World Languages: Javanese

World Language Series

Over the next 10 weeks we’ll be teaching you about the top ten languages spoken in the world. Of course, the top ten languages are difficult to identify specifically due to a number of factors. Despite these difficulties Ethnologue (who we will be referencing) has come up with a list of the top ten spoken languages in the world. These numbers are based on first-language speakers among the language.

Number 10: Javanese

Javanese is an Indonesian based language. The ethnic group who speaks this language is largely found on the island of Java, Indonesia. As part of the Austronesian language family (a language family widely dispersed through Southeast Asia, Madagascar and parts of the Pacific) there are approximately 84 million speakers, with its closest language counterparts being Malay, Sunda, Madura and Bali. There are three dialects of Javanese: western, central and eastern Javanese. The main differences between the three are centered on word pronunciation as opposed to grammar or vocabulary.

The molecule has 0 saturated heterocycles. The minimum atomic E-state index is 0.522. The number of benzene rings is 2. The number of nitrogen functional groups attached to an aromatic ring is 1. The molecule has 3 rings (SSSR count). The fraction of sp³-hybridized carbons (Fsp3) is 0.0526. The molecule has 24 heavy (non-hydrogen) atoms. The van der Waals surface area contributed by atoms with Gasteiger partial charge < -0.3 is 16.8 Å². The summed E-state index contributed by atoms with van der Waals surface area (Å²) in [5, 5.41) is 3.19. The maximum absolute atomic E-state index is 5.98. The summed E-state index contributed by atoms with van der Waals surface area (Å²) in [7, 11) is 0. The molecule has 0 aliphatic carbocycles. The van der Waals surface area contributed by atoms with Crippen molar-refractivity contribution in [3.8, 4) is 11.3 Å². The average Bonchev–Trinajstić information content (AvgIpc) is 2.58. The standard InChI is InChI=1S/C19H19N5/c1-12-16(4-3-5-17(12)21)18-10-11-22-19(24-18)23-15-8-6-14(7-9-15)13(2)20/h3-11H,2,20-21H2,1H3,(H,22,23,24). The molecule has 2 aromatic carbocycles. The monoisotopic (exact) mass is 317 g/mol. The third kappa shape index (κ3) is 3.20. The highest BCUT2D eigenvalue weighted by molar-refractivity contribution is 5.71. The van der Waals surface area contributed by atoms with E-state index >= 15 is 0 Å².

Javanese has been written in a variety of alphabets throughout the centuries, and was originally written in the ancient Indian scripts Kawi and Brahmi. This changed, however when Dutch settlers introduced the Latin alphabet in the 19th century. The Latin alphabet then became the predominate alphabet in which to write Javanese. The ancient scripts are still used less frequently by language scholars.

A Javanese sentence is often ordered Subject-Verb-Object however older forms of the language may follow a Verb-Subject-Object sequence in certain circumstances. It is also written and read form left to right, similar to English. Despite this fact it may be considered one of the more difficult languages to English speakers to learn because of the complex oral sounds that make up the language.